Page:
A 47-year-old woman from Phoenix was seriously injured after a bison gored her in Yellowstone National Park in Wyoming on Monday, park officials said.
The woman, whom park officials declined to name, was transported by helicopter to Eastern Idaho Regional Medical Center in Idaho Falls, after she sustained “significant injuries to her chest and abdomen.” As of Tuesday, neither the park nor the hospital had provided additional information about the woman’s condition.
This was the first reported incident in which a bison charged at a person since June 2022, park officials said in a statement. Studies have found that bison encounters leading to injury to a human occur about once a year on average in Yellowstone.
The woman was walking with another person in front of a lodging on the north shore of Lake Yellowstone when they encountered two bison on Monday. The park visitors turned to walk away, park officials said, but one of the bison charged and gored the woman.
The park said it did not know how close the two individuals were to the bison when it charged. An investigation is ongoing, it added.
When it comes to encounters with wild animals, park officials have issued timeworn advice: give them space. Visitors should stay at least 25 yards away from large animals, which include bison, elk, bighorn sheep, deer, moose and coyotes, the park said; they should stay more than 100 yards away from bears and wolves.
“If need be, turn around and go the other way to avoid interacting with a wild animal in proximity,” the National Park Service said.
Yellowstone National Park is home to thousands of bison, the largest number on public land in the country. And a spate of bison attacks in recent years have highlighted the dangers of coming too close to them.
In the June 2022 incident, a bull bison gored a 34-year-old man after he moved “too close,” park officials said. Weeks earlier, a bison had flung a 25-year-old woman 10 feet into the air after she came within 10 feet of the animal. In 2019, a 9-year-old girl was sent airborne from a bison’s head butt that was captured on video and shared on social media. The girl was part of a group that stood within five to 10 feet of the bison for at least 20 minutes, officials said.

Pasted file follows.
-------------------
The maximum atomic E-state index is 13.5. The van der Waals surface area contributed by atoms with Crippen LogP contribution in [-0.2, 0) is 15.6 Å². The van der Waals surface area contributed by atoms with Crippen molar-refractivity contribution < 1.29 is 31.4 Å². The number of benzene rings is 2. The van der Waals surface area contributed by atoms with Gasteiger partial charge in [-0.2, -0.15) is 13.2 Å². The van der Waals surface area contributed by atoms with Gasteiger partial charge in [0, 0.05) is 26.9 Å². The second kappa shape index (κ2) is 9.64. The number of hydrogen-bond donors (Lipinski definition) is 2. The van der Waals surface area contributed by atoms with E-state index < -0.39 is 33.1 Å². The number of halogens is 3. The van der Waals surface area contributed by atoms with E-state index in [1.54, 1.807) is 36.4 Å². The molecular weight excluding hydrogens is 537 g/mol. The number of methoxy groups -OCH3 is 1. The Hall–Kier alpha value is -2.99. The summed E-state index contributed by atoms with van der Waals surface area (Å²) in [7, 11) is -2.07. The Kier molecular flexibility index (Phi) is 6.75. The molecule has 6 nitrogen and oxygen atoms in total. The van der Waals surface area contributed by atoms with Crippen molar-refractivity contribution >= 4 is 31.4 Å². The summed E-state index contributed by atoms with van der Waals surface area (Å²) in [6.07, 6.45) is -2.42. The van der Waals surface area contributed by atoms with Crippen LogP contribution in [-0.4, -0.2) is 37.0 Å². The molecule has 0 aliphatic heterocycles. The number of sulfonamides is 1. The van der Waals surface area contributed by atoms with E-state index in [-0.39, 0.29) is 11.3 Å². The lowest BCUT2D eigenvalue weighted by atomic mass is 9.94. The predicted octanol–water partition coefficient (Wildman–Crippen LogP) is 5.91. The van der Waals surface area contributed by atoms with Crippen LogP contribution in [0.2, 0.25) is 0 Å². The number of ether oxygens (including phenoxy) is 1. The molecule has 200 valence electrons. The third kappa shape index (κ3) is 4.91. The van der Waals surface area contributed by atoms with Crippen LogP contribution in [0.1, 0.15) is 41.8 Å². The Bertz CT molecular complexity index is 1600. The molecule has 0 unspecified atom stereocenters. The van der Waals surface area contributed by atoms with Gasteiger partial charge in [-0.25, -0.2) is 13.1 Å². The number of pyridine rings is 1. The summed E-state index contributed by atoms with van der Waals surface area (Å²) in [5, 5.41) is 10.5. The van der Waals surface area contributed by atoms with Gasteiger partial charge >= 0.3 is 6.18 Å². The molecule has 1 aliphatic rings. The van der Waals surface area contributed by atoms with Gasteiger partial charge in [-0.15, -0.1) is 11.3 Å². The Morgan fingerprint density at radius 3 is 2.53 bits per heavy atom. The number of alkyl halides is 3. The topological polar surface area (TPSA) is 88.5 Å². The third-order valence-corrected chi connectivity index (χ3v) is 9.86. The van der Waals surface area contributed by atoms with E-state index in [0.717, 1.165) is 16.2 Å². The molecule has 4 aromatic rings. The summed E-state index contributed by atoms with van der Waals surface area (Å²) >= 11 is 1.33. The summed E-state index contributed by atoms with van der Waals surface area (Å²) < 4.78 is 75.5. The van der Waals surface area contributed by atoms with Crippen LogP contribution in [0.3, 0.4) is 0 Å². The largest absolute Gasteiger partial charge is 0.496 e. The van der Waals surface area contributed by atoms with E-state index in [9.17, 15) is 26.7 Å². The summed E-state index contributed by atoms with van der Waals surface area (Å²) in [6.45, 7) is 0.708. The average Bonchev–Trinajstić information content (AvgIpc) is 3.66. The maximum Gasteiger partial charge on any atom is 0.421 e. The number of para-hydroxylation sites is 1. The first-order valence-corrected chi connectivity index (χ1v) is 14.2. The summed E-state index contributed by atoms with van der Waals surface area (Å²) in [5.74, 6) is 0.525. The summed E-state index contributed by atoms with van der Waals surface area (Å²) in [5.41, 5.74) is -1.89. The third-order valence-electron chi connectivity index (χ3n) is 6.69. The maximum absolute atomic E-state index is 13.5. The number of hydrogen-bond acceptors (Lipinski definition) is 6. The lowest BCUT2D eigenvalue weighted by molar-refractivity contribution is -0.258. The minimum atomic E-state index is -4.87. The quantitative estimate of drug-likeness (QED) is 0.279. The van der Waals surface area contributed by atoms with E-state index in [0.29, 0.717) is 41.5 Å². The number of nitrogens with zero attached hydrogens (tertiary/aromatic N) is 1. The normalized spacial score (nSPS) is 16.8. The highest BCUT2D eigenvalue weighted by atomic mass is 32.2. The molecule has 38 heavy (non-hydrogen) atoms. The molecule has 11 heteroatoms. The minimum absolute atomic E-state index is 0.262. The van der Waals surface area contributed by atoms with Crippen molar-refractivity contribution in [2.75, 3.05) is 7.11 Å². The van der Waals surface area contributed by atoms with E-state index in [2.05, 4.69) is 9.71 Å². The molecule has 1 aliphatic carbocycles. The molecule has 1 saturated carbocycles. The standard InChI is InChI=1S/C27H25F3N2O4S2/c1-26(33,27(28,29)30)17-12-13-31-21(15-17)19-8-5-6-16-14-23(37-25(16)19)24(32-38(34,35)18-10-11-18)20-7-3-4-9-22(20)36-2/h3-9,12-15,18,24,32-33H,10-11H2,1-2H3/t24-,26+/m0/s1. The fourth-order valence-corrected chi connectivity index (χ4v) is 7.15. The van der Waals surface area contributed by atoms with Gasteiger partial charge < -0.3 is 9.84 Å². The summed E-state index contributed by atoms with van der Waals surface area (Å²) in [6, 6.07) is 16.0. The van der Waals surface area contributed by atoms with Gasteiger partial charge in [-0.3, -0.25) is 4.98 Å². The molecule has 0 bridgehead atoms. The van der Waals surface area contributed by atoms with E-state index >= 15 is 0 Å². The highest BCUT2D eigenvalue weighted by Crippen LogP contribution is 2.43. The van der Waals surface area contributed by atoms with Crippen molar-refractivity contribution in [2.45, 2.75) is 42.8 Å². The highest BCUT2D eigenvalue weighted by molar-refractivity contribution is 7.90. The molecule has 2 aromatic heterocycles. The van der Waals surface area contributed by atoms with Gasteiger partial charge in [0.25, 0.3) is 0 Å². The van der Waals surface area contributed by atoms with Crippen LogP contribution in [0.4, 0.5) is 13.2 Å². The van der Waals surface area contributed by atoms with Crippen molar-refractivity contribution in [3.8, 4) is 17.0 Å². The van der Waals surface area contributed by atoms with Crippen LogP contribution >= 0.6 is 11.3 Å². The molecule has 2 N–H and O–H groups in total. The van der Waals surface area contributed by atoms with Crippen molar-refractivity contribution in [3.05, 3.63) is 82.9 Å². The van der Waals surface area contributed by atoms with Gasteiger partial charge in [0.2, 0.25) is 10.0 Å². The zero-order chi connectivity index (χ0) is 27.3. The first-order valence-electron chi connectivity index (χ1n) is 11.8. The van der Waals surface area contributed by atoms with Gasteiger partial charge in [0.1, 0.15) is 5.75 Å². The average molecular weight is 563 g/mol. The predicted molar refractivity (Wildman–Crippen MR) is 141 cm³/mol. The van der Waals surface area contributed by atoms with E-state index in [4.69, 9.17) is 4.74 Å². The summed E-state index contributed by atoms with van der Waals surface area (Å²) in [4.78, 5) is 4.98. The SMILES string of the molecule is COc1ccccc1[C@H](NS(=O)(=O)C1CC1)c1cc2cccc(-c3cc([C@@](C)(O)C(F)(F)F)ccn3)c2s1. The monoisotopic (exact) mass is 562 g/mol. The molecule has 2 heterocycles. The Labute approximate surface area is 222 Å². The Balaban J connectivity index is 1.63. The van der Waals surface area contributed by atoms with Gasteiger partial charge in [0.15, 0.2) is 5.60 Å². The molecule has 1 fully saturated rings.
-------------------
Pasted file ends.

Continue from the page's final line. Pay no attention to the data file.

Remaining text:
The National Park Service advises against approaching all wildlife, but it places special emphasis on bison, which have injured more people than any other animal found in the park, including grizzly bears, moose and wolves, the Park Service said. Bison can stand six feet tall, weigh over 2,000 pounds and run three times faster than humans. The oxlike mammals are known to be capricious, especially during the summer mating season. Researchers have found that a majority of bison attacks happen in June and July.
Despite official warnings, the furry bovine’s quiet demeanor may trick visitors into a false sense of security. In a 2018 study of 25 bison attacks occurring in Yellowstone from 2000 to 2015, researchers affiliated with the park and the National Park Service found that all injured people, 21 visitors and 4 employees, had been within roughly 6 meters, or about 20 feet, of the bison before the attack. Four in five were actively approaching the bison before it charged.
To prevent further incidents, the researchers concluded, it was not enough for the parks to educate the public about the dangers of bison. They must also try to improve the understanding of what motivates people who approach the bison, potentially putting themselves in harm’s way.